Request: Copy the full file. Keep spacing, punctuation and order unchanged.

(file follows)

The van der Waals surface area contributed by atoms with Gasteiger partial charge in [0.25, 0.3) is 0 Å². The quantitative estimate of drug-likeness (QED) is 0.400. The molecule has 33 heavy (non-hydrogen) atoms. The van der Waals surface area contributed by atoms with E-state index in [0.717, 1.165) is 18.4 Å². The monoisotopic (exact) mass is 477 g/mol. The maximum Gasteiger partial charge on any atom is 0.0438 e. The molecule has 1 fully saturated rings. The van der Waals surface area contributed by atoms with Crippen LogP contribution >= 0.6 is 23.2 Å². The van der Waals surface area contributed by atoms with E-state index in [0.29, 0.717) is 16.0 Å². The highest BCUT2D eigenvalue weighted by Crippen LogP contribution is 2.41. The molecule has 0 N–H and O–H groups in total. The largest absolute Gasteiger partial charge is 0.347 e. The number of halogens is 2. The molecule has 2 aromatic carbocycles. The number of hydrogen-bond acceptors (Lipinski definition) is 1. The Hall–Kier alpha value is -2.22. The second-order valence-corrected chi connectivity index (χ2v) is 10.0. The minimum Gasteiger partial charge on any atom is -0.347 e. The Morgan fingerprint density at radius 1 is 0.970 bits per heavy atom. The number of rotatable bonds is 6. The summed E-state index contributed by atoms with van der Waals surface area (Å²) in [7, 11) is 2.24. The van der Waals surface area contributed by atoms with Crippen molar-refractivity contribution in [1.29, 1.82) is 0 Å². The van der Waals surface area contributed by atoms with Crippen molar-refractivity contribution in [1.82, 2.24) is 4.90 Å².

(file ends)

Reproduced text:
The van der Waals surface area contributed by atoms with Gasteiger partial charge in [0.25, 0.3) is 0 Å². The quantitative estimate of drug-likeness (QED) is 0.400. The molecule has 33 heavy (non-hydrogen) atoms. The van der Waals surface area contributed by atoms with E-state index in [0.717, 1.165) is 18.4 Å². The monoisotopic (exact) mass is 477 g/mol. The maximum Gasteiger partial charge on any atom is 0.0438 e. The molecule has 1 fully saturated rings. The van der Waals surface area contributed by atoms with Crippen LogP contribution >= 0.6 is 23.2 Å². The van der Waals surface area contributed by atoms with E-state index in [0.29, 0.717) is 16.0 Å². The highest BCUT2D eigenvalue weighted by Crippen LogP contribution is 2.41. The molecule has 0 N–H and O–H groups in total. The largest absolute Gasteiger partial charge is 0.347 e. The number of halogens is 2. The molecule has 2 aromatic carbocycles. The number of hydrogen-bond acceptors (Lipinski definition) is 1. The Hall–Kier alpha value is -2.22. The second-order valence-corrected chi connectivity index (χ2v) is 10.0. The minimum Gasteiger partial charge on any atom is -0.347 e. The Morgan fingerprint density at radius 1 is 0.970 bits per heavy atom. The number of rotatable bonds is 6. The summed E-state index contributed by atoms with van der Waals surface area (Å²) in [7, 11) is 2.24. The van der Waals surface area contributed by atoms with Crippen molar-refractivity contribution in [1.29, 1.82) is 0 Å². The van der Waals surface area contributed by atoms with Crippen molar-refractivity contribution in [1.82, 2.24) is 4.90 Å².